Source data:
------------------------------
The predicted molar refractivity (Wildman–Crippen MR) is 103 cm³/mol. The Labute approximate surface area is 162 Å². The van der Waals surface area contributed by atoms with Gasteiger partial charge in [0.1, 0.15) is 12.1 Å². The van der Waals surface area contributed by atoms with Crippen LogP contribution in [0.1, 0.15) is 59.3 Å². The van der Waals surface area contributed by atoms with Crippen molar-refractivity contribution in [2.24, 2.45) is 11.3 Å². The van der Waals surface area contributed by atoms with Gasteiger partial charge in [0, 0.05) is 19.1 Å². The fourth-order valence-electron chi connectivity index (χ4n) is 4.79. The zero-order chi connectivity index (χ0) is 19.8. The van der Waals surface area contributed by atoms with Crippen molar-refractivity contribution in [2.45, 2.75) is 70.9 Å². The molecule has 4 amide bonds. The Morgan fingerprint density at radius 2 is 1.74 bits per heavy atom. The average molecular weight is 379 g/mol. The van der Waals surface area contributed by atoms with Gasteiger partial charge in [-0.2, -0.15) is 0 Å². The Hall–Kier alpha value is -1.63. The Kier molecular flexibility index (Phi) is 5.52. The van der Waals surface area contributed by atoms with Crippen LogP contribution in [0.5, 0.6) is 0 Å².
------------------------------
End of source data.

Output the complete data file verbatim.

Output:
The predicted molar refractivity (Wildman–Crippen MR) is 103 cm³/mol. The Labute approximate surface area is 162 Å². The van der Waals surface area contributed by atoms with Gasteiger partial charge in [0.1, 0.15) is 12.1 Å². The van der Waals surface area contributed by atoms with Crippen LogP contribution in [0.1, 0.15) is 59.3 Å². The van der Waals surface area contributed by atoms with Crippen molar-refractivity contribution in [2.24, 2.45) is 11.3 Å². The van der Waals surface area contributed by atoms with Gasteiger partial charge in [0, 0.05) is 19.1 Å². The fourth-order valence-electron chi connectivity index (χ4n) is 4.79. The zero-order chi connectivity index (χ0) is 19.8. The van der Waals surface area contributed by atoms with Crippen molar-refractivity contribution in [2.45, 2.75) is 70.9 Å². The molecule has 4 amide bonds. The Morgan fingerprint density at radius 2 is 1.74 bits per heavy atom. The average molecular weight is 379 g/mol. The van der Waals surface area contributed by atoms with Gasteiger partial charge in [-0.2, -0.15) is 0 Å². The Hall–Kier alpha value is -1.63. The Kier molecular flexibility index (Phi) is 5.52. The van der Waals surface area contributed by atoms with Crippen LogP contribution in [0.5, 0.6) is 0 Å².